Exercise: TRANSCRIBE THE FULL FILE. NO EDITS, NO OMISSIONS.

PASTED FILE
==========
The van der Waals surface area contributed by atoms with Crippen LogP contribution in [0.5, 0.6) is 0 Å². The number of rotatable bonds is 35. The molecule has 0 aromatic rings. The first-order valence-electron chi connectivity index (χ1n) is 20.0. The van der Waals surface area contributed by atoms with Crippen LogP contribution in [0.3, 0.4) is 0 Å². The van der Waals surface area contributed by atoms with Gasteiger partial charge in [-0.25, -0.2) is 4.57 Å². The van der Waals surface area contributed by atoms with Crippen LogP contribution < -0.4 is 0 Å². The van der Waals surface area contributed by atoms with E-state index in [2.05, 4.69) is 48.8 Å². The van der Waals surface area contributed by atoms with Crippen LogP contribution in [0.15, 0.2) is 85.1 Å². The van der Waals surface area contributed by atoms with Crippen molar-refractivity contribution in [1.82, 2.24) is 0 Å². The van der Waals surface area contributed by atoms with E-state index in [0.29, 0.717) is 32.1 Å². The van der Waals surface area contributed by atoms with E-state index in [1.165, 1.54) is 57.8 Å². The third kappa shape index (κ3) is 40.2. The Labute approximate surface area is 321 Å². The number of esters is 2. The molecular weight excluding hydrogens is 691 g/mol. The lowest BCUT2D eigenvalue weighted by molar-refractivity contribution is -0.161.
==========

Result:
The van der Waals surface area contributed by atoms with Crippen LogP contribution in [0.5, 0.6) is 0 Å². The number of rotatable bonds is 35. The molecule has 0 aromatic rings. The first-order valence-electron chi connectivity index (χ1n) is 20.0. The van der Waals surface area contributed by atoms with Crippen LogP contribution in [0.3, 0.4) is 0 Å². The van der Waals surface area contributed by atoms with Gasteiger partial charge in [-0.25, -0.2) is 4.57 Å². The van der Waals surface area contributed by atoms with Crippen LogP contribution < -0.4 is 0 Å². The van der Waals surface area contributed by atoms with E-state index in [2.05, 4.69) is 48.8 Å². The van der Waals surface area contributed by atoms with Crippen LogP contribution in [0.15, 0.2) is 85.1 Å². The van der Waals surface area contributed by atoms with Crippen molar-refractivity contribution in [1.82, 2.24) is 0 Å². The van der Waals surface area contributed by atoms with E-state index in [0.29, 0.717) is 32.1 Å². The van der Waals surface area contributed by atoms with E-state index in [1.165, 1.54) is 57.8 Å². The third kappa shape index (κ3) is 40.2. The Labute approximate surface area is 321 Å². The number of esters is 2. The molecular weight excluding hydrogens is 691 g/mol. The lowest BCUT2D eigenvalue weighted by molar-refractivity contribution is -0.161.